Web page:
Google Voice for Business

Google Voice for Business: Should You Use It for Your Law Office?

Robin Bull Commentary Leave a Comment

Google Voice is a popular and inexpensive option for many businesses since it can function as a VOIP that also allows for texting. Since it can be purchased with G-Suite and comes additional features in that manner, the question remains: should you use it for your law office?

Google Voice for Business: Reliability and Helpful Features for Law Offices

It’s imperative to point out that there is a big difference between signing up for Google Voice with your free Gmail account and a Google Voice for business account that can be purchased as an add-on through a G-Suite account.

Related: Back to Basics: Email Security Best Practices for Law Firms

Overall, Google Voice is reliable for a phone number for your law office even if your working from home. As long as you have internet or have the Google Voice app on your cell phone, you can receive calls. Some of Google Voice features that can be helpful for law offices include:

  • The ability to set-up separate extensions for each person who works for the law office through a single account.
  • The ability to set-up an automated list of choices for clients and prospective clients to choose from.
  • The ability to save your contacts to your account.
  • The ability to accept and make phone calls from your computer or cell phone.
  • The ability to send and read text messages from your computer or cell phone.
  • The ability to choose a phone number with your local area code, if there is one available.
  • It transcribes your voicemails.
  • It can email you a copy of text messages and transcribed voice mails.
  • You can have phone calls forwarded to your cell phone.

Google Voice for business through G-Suite is reasonably priced as well. However, there are some drawbacks to using it for your law office.

The Downsides of Google Voice for Business

So, while Google Voice for business has a lot of great features, it may not be the best choice for your law office. There are some downsides to it. Of course, whether the downsides outweigh the features will ultimately be up to you since some of the following may not matter to you.

  • If you want or need a virtual receptionist, you can’t route your calls to one. Unfortunately, even with Google Voice for business, the only routing available is to your cell phone. So, the only options you have are to either set up a main line that callers can use to choose an extension to be routed to you or another person or to give another person direct access to your Google Voice interface. Of course, the second option has its own issue – they would still need to manually route the call to you which would still require setting up extensions.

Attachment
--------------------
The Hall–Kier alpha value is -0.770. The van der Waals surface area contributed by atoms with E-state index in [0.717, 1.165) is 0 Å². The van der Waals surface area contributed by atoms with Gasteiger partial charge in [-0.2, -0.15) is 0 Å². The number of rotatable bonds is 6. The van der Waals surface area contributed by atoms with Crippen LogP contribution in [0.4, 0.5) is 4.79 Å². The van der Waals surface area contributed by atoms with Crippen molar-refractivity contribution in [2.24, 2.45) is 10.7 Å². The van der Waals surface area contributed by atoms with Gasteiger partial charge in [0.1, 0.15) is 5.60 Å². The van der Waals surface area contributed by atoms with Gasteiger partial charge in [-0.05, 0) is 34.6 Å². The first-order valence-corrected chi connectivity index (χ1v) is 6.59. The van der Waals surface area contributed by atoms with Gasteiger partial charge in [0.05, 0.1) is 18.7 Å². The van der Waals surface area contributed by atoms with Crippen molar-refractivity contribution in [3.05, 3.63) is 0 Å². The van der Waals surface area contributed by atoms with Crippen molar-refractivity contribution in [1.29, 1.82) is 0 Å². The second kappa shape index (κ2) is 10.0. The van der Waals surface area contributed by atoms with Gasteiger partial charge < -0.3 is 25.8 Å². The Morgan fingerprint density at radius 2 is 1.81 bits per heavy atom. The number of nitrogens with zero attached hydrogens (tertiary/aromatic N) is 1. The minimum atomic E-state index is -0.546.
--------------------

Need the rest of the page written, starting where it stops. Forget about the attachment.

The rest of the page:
• When you route Google Voice calls to your cell phone, you can’t tell who is calling your regular cell number and who is calling your Google Voice number. This can be confusing when answering your own calls that don’t come up as saved contacts. Of course, if you decide to let every call be a missed call, you’ll see the difference because you’ll get an email and maybe a voicemail. However, that’s not the best business practice for converting prospective clients.
  • Transcribed voice mails aren’t always accurate. This could end up being a big issue for you. You cannot rely only on transcribed voicemails to decide what you should or should not do for a client or matter. Always listen to the voicemail. While some transcribing errors are glaringly obvious and yet more proof that AI isn’t going to steal your job as a lawyer any time soon, some of the errors aren’t so obvious.
  • You get little customer support of your very own. Get stuck? Need a lot of help? While there is some support for G-Suite users, it isn’t anything to write home about. There are some great forums that allow you to find quality information, but you still get to do pretty much everything yourself (unless you decide to hire someone).
  • You get to set everything up yourself. Here’s the walk-through for setting up the online menu options. You have to set up everything on your own, including holiday closures, after-hour actions, and transferring the phones. You also have to assign phone numbers, test out the attendant, and publish it. Of course, if you’re into doing all of that, it’s perfectly fine!
  • No custom greetings or hold music. If you enjoy certain advanced features found on dedicated business line platforms, Google Voice for business isn’t for you.

What’s the Bottom Line?

The bottom line remains that it is your choice. You must weigh the options for yourself to decide if they outweigh the drawbacks of the Google Voice platform. Let us know your thoughts!  

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